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An articulated vehicle can typically make sharper turns than a rigid vehicle of a similar length. To manage this, these vehicles are designed with a pivot, which can allow them to bend from side to side. An articulated vehicle may be one cohesive unit, such as a bus, or a two-part unit, such as a truck and trailer. In the latter case, the pivot typically consists of the ball or fifth-wheel hitch that connects the trailer to the truck. Articulated vehicles are often used in both heavy construction and military applications.
Articulated buses are a common design that can allow long buses to navigate the sharp corners present in cities. Where a rigid bus of equal length might be unable to turn certain corners, adding an articulation can essentially allow the vehicle to bend around the corner. The articulation in this case typically includes a large joint in the chassis and an accordion-like wall and roof construction. Certain very long buses may even include a double articulation.
Trains have historically also been a kind of articulated vehicle in one way or another. Some train cars have utilized an articulated type of connection, wherein one car shares a common set of wheels with the car in front of or behind it. Since trains travel on tracks and don't have to negotiate especially tight corners, this design imparted other benefits. By sharing wheels between cars, the weight of the entire train could be reduced. This may have also allowed the trains to travel more quickly.
The articulated vehicle may also be used by military units and the heavy construction industry to improve a vehicle's turning radius. This can be convenient in construction zones, which might present tight working quarters. In military applications, the ability to make tight turns with large vehicles can be beneficial when traversing rough or unfriendly terrain.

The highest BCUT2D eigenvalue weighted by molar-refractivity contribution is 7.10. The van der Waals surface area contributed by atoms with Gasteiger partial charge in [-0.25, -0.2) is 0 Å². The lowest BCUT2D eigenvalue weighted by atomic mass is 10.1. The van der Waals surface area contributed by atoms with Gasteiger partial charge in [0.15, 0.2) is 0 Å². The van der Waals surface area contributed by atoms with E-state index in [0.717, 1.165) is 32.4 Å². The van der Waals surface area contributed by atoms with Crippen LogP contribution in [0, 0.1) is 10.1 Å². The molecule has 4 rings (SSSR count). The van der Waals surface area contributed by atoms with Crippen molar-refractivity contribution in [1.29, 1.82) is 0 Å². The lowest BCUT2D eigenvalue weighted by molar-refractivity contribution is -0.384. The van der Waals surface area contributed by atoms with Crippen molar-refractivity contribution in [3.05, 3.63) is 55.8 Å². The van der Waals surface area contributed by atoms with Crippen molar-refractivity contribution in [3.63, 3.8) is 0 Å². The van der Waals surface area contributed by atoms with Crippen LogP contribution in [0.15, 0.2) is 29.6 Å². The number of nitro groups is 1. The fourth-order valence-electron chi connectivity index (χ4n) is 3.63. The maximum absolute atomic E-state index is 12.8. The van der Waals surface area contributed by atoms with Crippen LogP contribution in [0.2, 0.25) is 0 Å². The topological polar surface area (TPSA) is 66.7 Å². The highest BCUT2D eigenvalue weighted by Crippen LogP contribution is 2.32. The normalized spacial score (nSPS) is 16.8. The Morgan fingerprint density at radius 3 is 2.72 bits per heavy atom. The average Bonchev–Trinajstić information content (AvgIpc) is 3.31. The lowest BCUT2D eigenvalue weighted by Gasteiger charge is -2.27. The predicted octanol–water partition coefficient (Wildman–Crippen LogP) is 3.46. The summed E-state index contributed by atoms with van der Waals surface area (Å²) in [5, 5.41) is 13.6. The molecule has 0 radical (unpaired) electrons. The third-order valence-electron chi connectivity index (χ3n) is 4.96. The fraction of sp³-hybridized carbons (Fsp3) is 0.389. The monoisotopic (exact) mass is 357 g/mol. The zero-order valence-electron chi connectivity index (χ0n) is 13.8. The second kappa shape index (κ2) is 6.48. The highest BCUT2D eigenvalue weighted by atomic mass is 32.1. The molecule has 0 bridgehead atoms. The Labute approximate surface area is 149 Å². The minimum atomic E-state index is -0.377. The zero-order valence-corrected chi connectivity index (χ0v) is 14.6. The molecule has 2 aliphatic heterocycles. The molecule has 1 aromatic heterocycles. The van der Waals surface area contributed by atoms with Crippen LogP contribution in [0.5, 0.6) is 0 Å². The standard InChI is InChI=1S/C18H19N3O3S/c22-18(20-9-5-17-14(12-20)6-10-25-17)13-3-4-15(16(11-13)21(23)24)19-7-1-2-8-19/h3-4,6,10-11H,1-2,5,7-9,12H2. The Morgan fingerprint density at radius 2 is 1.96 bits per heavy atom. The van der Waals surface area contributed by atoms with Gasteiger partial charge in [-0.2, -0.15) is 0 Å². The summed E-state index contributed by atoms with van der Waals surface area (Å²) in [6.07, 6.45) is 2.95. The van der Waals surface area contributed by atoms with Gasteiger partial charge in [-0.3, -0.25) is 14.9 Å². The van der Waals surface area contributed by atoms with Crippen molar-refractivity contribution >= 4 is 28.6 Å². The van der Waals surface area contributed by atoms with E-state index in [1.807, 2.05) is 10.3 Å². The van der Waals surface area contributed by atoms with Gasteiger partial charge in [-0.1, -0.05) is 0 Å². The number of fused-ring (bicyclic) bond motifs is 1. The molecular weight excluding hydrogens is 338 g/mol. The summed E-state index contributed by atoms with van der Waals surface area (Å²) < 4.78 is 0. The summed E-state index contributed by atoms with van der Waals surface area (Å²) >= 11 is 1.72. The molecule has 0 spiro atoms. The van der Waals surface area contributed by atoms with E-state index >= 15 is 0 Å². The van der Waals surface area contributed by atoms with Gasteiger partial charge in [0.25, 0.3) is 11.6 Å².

A form of articulated vehicle that isn't one single unit is the semi-trailer. These vehicles consist of a heavy truck and one or more trailers. The trailers that are towed typically lack a front axle; instead, the trailer is mounted to the truck via a fifth-wheel hitch. This forms the pivot seen in all articulated vehicles, and in some cases a second or even third trailer may be connected to the rear of the first. In places such as the United Kingdom (UK), the semi-trailer may be known as an articulated lorry.
I live in a large city, and many of the long public transportation buses have double articulation.
The only reason I notice something like this is because my husband is a truck driver, and he is always making comments on this kind of thing.
Most people who ride the bus probably don't have a clue what an articulated vehicle is. The person who is driving the bus certainly knows how much clearance they have when they are making sharp turns.
Sometimes when I am sitting at a light in traffic and watch the trucks and buses as they make their turns, I am amazed they can get it done. There have been a few times though that I have seen traffic back up to give them more room to get by.
We have a horse trailer that hooks up to our truck with a fifth-wheel hitch. This is a long trailer that hauls horses in the back and has living quarters in the front.
There is no way we would be able to get around in some of the campgrounds we park in without this kind of set up.
Using a pivot like a fifth-wheel hitch gives you the ability to make sharper turns than if you were pulling a bumper trailer.
This is easy for me to say because I am not the one who is doing the driving. All I have to do is get out and help navigate once in a while. I think it would take a lot of practice for me to get used to driving an articulated vehicle.
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